Wednesday, May 30, 2007

Gnawing on thought fodder

(Fair warning - This is not a funny post.)

What loneliness is more lonely than distrust? -George Eliot (Mary Ann Evans), novelist (1819-1880)


Once upon a time, I was a young girl, full of preconceived notions absorbed through exposure to my parents, church, friends, and mid-20th century societal norms.
As a result, I took myself very seriously, and thought I knew everything I needed to know about myself by the time I was 18. By the time I graduated high school, I'd been leader of a half-dozen school and civic groups, had gotten into the college of my choice, had sung at the National Cathedral, had been awarded top prizes in music and performance competitions, had rough camped in Wyoming, had learned to waterski, had been inducted into three honor societies, and had been featured in the front windows of a local photographer's shop.

In other words, I thought I had it all.

Except for one thing. I didn't have a boyfriend.

I didn't date in high school. I WANTED to, but had no idea of how to go about attracting a guy to the point that he would ask me out. Heaven forbid that I ask HIM out, because that simply was.not.done, except at Sadie Hawkins time, and the one time I tried to do that and the guy said "yes" I about died of excitement until he called me up and said he couldn't go with me because his girlfriend had asked him to go to THEIR Sadie Hawkins dance (he went to a different HS) and he needed to go with her. I said I understood, then went to my room and cried the bitter tears of the world's biggest loser.

OK, there were other dates. Two of them. In four years. There was the Homecoming Dance my freshman year. Big woop - dood turned out to be gay. Then there was the date AFTER I graduated, with the college boy, but no second date, because I acted like a total moron and got all nervous at the kissing part.

So, with that rich history behind me, I was determined to date once I hit the college campus. It took a week to get the first date, and a week to get dumped. It didn't take long to get more dates, and to get dumped again and again.

I sucked at the dating game. Bottom line? I didn't know how to act. I spent a lot of time trying to be the "perfect" girl. Oh sure, I was tall, blonde, thin, and attractive enough (or so people told me), but I was also pretty harsh and cynical, which I fought hard to hide. Mostly, I didn't succeed for long.

See, the thing is, it was difficult for me to trust that by just being ME, I was going to be "good enough." By extension then, any guy that I dated couldn't be trusted, because he didn't know the real me. Taking that sick mentality further, I was extremely jealous of ANY attention any guy I was seeing paid to any other girl, even if those girls were my buddies, because they might be better than me somehow, which mean I WASN'T perfect.


Those other women were threats to my carefully constructed personna of pretend perfection. That perfection that was supposed to make me everything that the guy could want. That perfection that would blind him to the presence of any other woman. That perfection that kept me trapped inside the shell I'd constructed, the one that was pretty and skinny and nice to everyone. The shell that held back the cynicism and sarcasm and hurt and insecurity and need for approval.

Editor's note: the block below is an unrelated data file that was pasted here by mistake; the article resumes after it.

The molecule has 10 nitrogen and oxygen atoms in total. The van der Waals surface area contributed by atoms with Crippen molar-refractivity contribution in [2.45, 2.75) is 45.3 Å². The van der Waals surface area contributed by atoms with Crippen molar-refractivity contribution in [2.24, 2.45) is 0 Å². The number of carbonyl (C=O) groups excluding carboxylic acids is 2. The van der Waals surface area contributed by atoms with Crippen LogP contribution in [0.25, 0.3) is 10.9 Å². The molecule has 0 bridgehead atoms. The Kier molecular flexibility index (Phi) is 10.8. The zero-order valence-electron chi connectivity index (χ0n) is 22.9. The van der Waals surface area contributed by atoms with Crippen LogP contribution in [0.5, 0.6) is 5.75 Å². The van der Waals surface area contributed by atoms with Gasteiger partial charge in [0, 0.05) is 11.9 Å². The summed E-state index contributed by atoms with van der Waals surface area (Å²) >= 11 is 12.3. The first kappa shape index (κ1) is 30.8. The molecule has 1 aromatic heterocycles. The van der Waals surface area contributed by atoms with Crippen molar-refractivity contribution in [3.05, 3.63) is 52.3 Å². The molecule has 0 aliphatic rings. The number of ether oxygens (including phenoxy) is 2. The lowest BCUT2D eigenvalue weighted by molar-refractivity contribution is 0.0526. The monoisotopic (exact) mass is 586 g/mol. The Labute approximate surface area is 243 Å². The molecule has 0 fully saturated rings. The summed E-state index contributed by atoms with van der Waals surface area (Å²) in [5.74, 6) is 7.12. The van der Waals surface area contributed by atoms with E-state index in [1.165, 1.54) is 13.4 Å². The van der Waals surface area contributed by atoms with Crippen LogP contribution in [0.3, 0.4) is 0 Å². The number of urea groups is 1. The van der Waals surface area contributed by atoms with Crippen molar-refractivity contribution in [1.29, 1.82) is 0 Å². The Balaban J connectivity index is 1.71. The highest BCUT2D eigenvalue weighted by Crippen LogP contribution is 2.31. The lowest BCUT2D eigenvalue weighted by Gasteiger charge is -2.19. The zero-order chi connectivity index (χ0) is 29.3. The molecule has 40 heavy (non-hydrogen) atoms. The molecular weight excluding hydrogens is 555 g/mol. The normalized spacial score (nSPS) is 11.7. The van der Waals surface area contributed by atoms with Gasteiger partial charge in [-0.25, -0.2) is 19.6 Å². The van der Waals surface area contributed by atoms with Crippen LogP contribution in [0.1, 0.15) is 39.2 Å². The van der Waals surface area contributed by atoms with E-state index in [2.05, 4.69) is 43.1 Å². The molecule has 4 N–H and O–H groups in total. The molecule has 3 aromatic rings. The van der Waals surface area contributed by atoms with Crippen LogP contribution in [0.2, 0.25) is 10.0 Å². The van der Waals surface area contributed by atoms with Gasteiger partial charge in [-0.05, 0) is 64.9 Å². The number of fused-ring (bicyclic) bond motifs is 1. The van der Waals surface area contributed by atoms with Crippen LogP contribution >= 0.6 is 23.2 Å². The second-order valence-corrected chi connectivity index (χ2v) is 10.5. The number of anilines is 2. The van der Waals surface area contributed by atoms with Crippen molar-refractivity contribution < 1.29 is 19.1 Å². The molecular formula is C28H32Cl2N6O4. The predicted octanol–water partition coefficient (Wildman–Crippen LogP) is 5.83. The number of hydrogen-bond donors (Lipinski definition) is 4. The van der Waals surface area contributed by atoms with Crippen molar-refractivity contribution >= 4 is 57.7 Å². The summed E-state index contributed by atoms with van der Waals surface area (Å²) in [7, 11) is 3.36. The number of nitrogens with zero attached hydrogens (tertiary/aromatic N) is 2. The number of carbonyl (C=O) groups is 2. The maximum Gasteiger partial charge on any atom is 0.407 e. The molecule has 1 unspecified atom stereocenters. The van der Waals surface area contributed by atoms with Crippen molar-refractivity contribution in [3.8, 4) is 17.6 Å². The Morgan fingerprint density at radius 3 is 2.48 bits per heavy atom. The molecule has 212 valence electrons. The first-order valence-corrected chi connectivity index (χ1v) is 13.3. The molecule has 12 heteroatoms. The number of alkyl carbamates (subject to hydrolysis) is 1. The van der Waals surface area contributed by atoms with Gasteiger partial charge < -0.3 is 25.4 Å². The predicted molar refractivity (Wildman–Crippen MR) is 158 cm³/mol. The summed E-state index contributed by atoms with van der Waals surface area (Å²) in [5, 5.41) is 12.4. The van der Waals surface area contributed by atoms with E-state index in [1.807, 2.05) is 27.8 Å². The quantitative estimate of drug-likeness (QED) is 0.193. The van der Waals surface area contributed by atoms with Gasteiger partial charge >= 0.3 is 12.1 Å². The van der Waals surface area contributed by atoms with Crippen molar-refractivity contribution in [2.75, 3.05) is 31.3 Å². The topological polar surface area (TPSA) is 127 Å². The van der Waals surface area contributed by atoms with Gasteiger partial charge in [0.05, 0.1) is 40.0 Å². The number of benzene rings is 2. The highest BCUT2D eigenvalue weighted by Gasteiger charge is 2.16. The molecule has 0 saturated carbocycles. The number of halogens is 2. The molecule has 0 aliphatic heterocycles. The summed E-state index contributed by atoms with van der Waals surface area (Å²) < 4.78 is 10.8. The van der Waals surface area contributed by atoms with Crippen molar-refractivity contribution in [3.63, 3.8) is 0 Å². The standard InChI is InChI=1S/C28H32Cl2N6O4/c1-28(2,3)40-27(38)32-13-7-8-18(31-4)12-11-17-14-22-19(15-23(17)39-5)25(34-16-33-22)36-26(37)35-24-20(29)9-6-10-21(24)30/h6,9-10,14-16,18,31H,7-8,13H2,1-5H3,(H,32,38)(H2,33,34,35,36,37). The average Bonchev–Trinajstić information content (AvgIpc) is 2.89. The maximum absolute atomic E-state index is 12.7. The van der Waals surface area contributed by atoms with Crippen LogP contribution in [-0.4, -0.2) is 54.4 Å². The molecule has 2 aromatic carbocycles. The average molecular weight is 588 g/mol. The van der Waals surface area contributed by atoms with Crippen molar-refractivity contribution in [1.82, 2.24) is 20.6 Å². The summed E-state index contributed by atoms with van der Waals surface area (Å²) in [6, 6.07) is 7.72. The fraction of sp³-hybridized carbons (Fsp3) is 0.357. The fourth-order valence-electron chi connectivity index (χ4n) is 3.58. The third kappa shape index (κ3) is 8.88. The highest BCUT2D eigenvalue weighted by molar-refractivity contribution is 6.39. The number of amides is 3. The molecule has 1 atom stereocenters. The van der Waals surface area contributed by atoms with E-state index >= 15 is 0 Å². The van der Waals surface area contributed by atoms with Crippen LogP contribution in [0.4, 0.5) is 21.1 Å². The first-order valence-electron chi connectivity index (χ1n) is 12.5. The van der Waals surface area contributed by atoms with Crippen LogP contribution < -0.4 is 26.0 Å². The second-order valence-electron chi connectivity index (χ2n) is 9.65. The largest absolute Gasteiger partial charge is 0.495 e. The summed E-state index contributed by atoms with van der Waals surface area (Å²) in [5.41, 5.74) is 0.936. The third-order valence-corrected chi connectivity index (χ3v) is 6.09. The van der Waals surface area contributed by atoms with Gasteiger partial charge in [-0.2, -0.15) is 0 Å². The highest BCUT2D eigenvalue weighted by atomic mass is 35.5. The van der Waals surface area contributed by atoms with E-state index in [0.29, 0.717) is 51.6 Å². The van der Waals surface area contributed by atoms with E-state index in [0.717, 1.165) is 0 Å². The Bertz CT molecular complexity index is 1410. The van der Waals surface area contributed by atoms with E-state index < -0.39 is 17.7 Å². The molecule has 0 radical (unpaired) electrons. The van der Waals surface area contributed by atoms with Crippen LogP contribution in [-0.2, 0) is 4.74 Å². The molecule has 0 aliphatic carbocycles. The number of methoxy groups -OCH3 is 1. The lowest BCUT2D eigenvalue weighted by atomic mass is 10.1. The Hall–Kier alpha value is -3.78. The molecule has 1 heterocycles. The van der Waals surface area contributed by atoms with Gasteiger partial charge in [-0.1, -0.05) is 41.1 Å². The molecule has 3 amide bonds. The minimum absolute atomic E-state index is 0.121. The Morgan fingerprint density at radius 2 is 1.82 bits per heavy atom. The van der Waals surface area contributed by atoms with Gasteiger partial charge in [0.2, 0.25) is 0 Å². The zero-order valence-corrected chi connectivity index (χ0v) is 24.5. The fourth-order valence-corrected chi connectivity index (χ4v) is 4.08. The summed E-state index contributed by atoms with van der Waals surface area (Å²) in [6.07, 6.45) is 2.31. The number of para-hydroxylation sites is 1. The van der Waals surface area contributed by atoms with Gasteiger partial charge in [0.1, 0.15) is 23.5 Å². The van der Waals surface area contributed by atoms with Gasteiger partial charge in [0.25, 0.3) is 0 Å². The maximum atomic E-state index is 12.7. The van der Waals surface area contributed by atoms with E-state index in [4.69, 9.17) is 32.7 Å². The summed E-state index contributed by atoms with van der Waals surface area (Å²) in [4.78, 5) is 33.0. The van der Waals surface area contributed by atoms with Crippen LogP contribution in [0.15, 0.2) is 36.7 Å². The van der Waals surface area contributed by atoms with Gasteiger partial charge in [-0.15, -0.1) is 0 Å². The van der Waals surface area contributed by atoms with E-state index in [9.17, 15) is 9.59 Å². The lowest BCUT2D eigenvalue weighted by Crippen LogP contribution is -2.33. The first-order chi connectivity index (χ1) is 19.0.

It was, to say the least, a difficult way to live. I was, to say the least, a difficult person to date because of it.
All that pretend wound up finding me lonely despite the boyfriends, because I wasn't being me. I didn't trust myself, therefore couldn't trust anyone else. The need to be perfect kept me at arm's length from intimacy, kept me holed up, kept me wishing for real affection and closeness.

If I knew then what I know now, life would have been so very different. If I'd known then that being who I am is enough for some people, that being me might mean that not everyone likes me and I wouldn't perish because of that, that being me might make people like me MORE, I would have been so very different.
Most importantly, I know I wouldn't have been so lonely for so long.

Lonely sucks. Being lonely because you can't trust sucks more. Getting over that character flaw is hard work, and scary work. Allowing trust into your life takes faith and hope and a willingness to open your heart. Those things, to someone like I was, are scarier than any number of kinds of horrible deaths or public embarrassments.

Time passed. Many years went by, in which I slowly shed the "perfect" personna." And while it's not fully gone yet, I can say that it's good to grow up. It's good to be the me I am now, It's good to know that I can be goofy or crass or sad or giddy or confused or witty or bitingly insightful or sarcastic, and it's OK. My friends understand all this, and they appreciate the WHOLE person, not some fantasy of perfection and accommodation that I used to try to believe was really me.

The upshot of all this toil and self-discovery is that I'm not lonely anymore, because I trust myself. In that trust and strength I have become more available, more real, more me than ever before. It's been a long time coming, and there's more work yet to do, but at least now there's a chance to spend the next half of my life as myself, fully open and available.
Growing up continues to be a grand adventure.

Just thought you ought to know.

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